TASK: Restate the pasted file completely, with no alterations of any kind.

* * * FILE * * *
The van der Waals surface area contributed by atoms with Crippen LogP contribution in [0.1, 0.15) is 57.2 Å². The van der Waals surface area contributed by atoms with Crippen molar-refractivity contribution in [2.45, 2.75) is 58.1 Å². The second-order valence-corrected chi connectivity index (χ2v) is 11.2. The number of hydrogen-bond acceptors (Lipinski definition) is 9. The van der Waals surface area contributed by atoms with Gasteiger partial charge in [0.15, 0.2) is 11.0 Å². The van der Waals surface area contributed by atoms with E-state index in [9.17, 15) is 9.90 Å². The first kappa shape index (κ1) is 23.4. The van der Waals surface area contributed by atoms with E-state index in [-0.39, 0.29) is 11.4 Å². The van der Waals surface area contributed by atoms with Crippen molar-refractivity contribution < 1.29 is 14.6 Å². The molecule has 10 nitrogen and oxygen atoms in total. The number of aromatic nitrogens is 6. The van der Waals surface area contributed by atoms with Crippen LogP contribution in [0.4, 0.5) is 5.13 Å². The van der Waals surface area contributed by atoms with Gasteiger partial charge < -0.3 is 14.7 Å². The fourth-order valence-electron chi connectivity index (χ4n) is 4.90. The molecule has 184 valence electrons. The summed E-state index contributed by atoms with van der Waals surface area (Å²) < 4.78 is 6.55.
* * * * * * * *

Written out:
The van der Waals surface area contributed by atoms with Crippen LogP contribution in [0.1, 0.15) is 57.2 Å². The van der Waals surface area contributed by atoms with Crippen molar-refractivity contribution in [2.45, 2.75) is 58.1 Å². The second-order valence-corrected chi connectivity index (χ2v) is 11.2. The number of hydrogen-bond acceptors (Lipinski definition) is 9. The van der Waals surface area contributed by atoms with Gasteiger partial charge in [0.15, 0.2) is 11.0 Å². The van der Waals surface area contributed by atoms with E-state index in [9.17, 15) is 9.90 Å². The first kappa shape index (κ1) is 23.4. The van der Waals surface area contributed by atoms with E-state index in [-0.39, 0.29) is 11.4 Å². The van der Waals surface area contributed by atoms with Crippen molar-refractivity contribution < 1.29 is 14.6 Å². The molecule has 10 nitrogen and oxygen atoms in total. The number of aromatic nitrogens is 6. The van der Waals surface area contributed by atoms with Crippen LogP contribution in [0.4, 0.5) is 5.13 Å². The van der Waals surface area contributed by atoms with Gasteiger partial charge < -0.3 is 14.7 Å². The fourth-order valence-electron chi connectivity index (χ4n) is 4.90. The molecule has 184 valence electrons. The summed E-state index contributed by atoms with van der Waals surface area (Å²) < 4.78 is 6.55.